Examples of Lapses in Workplace Ethics

Each failure to practice value-based workplace ethics affects your self-image and what you stand for, far more than it affects your co-workers. Still, the effect of your behavior on your fellow employees is real, tangible and unpredictable.

The following are examples of employees failing to practice fundamental workplace ethics. The solution? Change the behavior, of course. You may never have thought of these actions as problems with ethical behavior, but they are. And all of them affect your co-workers in negative ways.

  • You are using the company restroom and use up the last roll of toilet paper, or the last piece of paper towel. Without thought for the needs of the next employee, you go back to work rather than addressing the issue.
  • You call in sick to your supervisor because it’s a beautiful day and you decide to go to the beach, or shopping, or…
  • You engage in an affair with a co-worker while married because no one at work will ever know. You think you’re in love. You think you can get away with it. Your personal matters are your own business. The affair will not impact other employees or the workplace.
  • You place your dirty cup in the lunchroom sink. With a guilty glance around the room, you find no one watching and quickly leave the room.
  • Your company sponsors events, activities or lunches. You sign up to attend and fail to show. Equally as disrespectful, you fail to sign up and show up anyway. You make the behavior worse when you claim you took the appropriate action, so someone else must have screwed up.
  • You tell potential customers you are the vice president in charge of something. When they seek out the company VP at a trade show, you tell your boss the customers must have made a mistake.
  • You work in a restaurant, where wait staff’s tips are shared equally and you withhold a portion of your tips from the common pot before the tips are divided.
  • You take office supplies from work to use at home because, you justify, you often engage in company work at home, or you worked extra hours this week and so on.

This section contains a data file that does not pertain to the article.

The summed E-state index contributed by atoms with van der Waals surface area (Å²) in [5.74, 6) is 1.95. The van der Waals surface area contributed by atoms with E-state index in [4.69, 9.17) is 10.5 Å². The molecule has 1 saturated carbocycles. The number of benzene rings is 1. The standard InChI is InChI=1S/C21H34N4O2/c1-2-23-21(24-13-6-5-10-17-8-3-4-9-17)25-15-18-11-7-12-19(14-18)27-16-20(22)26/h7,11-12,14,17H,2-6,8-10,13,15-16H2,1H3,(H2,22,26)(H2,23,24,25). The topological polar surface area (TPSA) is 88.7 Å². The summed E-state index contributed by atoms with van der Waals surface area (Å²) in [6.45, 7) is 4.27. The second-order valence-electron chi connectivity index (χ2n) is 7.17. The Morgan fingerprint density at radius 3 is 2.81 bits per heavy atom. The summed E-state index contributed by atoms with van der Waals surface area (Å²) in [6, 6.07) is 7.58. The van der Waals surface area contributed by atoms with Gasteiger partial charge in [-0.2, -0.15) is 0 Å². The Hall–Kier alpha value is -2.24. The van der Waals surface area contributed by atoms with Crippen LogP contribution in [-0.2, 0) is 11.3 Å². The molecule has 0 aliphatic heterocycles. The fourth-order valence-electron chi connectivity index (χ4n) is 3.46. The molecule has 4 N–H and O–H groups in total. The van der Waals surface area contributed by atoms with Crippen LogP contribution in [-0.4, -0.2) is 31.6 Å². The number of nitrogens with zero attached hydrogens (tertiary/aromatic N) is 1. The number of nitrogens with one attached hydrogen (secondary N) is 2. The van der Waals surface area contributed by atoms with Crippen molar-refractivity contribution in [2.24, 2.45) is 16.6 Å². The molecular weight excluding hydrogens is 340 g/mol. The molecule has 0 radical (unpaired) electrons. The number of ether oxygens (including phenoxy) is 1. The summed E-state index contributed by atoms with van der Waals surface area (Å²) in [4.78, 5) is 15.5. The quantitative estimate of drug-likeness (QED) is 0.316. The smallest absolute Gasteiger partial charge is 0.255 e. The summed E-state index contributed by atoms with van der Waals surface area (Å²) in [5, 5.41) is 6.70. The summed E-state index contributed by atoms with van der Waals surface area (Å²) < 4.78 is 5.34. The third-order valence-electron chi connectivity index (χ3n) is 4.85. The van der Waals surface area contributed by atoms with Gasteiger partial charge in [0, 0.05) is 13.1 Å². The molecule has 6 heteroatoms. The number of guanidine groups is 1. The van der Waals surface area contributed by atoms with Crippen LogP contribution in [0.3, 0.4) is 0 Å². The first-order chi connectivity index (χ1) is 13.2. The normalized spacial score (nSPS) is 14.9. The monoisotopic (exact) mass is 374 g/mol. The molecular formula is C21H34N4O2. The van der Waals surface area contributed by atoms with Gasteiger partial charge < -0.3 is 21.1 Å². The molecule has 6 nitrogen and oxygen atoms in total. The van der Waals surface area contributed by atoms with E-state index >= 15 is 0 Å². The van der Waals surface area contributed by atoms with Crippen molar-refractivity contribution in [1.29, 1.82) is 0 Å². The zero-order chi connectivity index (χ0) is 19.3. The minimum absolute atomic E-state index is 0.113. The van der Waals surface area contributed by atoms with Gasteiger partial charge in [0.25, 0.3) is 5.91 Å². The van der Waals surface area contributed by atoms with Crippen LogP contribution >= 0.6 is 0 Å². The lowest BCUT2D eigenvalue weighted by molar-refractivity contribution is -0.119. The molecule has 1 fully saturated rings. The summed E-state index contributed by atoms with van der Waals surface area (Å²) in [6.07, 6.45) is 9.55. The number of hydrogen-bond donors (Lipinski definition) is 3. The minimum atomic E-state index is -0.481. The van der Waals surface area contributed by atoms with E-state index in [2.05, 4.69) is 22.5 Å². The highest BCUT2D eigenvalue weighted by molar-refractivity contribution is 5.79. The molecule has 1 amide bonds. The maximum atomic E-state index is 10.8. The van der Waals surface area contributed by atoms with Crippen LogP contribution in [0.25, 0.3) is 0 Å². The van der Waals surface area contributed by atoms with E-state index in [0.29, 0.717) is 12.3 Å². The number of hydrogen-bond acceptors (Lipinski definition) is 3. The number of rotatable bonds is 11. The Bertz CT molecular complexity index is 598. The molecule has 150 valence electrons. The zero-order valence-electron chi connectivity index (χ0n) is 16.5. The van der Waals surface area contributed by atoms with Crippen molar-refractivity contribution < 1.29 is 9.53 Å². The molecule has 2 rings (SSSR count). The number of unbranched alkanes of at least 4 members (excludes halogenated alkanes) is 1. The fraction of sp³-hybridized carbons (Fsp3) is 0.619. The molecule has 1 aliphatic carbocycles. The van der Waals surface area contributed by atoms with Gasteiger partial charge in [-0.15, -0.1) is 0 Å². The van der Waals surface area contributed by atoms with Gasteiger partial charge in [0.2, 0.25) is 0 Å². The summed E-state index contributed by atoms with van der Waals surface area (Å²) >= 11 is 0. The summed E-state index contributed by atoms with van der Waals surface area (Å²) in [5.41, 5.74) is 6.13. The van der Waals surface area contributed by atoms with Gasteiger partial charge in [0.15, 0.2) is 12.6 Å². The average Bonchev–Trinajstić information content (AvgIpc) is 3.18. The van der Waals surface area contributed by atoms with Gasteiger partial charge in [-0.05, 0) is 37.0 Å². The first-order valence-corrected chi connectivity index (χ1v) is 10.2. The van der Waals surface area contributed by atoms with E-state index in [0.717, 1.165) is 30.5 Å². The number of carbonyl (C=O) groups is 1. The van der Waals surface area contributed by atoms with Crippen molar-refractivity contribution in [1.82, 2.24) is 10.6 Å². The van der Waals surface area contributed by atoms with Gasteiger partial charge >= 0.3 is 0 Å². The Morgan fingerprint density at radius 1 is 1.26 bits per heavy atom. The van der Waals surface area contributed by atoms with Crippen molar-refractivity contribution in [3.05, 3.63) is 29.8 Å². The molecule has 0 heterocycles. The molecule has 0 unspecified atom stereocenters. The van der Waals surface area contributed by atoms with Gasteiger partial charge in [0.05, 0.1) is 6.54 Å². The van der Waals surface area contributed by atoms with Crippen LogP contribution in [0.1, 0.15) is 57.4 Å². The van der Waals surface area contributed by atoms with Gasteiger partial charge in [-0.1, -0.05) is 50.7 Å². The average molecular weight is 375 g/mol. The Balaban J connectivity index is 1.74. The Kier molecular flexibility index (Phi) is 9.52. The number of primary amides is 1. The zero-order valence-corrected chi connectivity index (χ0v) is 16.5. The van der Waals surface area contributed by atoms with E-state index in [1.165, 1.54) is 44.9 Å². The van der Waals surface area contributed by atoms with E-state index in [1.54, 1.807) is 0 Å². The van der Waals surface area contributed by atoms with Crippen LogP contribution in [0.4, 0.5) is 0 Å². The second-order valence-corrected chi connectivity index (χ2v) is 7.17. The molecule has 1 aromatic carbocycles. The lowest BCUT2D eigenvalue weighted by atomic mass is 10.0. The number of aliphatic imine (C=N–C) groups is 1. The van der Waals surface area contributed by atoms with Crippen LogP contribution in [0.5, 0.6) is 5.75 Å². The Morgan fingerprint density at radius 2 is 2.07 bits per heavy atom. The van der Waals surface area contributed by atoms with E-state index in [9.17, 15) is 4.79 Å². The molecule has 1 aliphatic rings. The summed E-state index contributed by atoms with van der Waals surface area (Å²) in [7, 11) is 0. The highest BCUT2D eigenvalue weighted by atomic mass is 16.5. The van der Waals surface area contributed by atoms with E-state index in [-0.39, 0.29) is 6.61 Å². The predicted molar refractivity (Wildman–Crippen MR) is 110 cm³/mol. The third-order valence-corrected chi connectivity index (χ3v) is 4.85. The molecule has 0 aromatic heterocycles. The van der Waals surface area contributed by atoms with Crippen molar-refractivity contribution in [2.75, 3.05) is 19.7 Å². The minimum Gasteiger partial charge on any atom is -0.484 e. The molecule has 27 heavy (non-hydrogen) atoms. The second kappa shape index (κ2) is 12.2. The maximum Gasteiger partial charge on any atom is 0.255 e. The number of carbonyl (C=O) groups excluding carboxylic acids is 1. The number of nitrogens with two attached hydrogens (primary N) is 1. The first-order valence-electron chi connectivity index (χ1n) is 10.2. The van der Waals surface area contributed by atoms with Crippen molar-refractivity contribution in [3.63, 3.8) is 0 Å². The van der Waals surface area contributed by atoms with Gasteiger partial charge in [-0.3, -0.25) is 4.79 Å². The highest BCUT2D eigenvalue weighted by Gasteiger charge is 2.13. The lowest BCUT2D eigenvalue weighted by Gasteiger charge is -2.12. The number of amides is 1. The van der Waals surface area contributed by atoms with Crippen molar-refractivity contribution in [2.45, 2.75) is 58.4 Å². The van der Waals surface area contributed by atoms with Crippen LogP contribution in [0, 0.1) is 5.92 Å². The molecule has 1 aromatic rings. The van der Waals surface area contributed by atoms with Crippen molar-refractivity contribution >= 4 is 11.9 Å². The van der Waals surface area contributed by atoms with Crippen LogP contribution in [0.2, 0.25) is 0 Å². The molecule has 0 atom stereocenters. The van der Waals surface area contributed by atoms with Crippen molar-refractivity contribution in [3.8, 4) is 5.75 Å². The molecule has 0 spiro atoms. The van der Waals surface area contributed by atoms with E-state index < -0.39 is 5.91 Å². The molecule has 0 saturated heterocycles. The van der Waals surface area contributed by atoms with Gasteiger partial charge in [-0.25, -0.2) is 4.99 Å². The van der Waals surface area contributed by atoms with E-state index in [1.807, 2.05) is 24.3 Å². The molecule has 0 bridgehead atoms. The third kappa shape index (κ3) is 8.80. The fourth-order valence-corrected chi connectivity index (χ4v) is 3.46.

• You spend several hours a day using your work computer to shop, check out sports scores, pay bills, do online banking and surf the web for the latest celebrity news headlines and political opinions.
  • You use up the last paper in the communal printer, and you fail to restock the empty tray, leaving the task to the next employee who uses the printer.
  • You hoard supplies in your desk drawer so you won’t run out while other employees go without supplies they need to do their work.
  • You overhear a piece of juicy gossip about another employee and then repeat it to other co-workers. Whether the gossip is true or false is not the issue.
  • You tell a customer or potential customer your product will perform an action when you don’t know if it will and you didn’t check with an employee who does.
  • You allow a part that you know does not meet quality standards to leave your work station and hope your supervisor or the quality inspector won’t notice.
  • You claim credit for the work of another employee, or you fail to give public credit to a co-worker’s contribution, when you share results, make a presentation, turn in a report or in any other way appear to be the sole owner of a work product or results.

There are a few signs that appear if your ethics are substandard. You make excuses, give yourself reasons, and that little voice of your conscience that chatters away in your head tries to convince your ethical self that your lapse in workplace ethics is OK.

The “short” list provides examples of ways in which employees fail to practice workplace ethics. It is not comprehensive, as there are hundreds of additional examples encountered by employees in workplaces daily.

A person who has integrity lives his or her values in relationships with co-workers, customers and stakeholders. Honesty and trust are central. Acting with honor and truthfulness are also basic tenets in a person with integrity.

People who demonstrate integrity draw others to them because they are trustworthy and dependable. They are principled and can be counted on to behave in honorable ways even when no one is watching.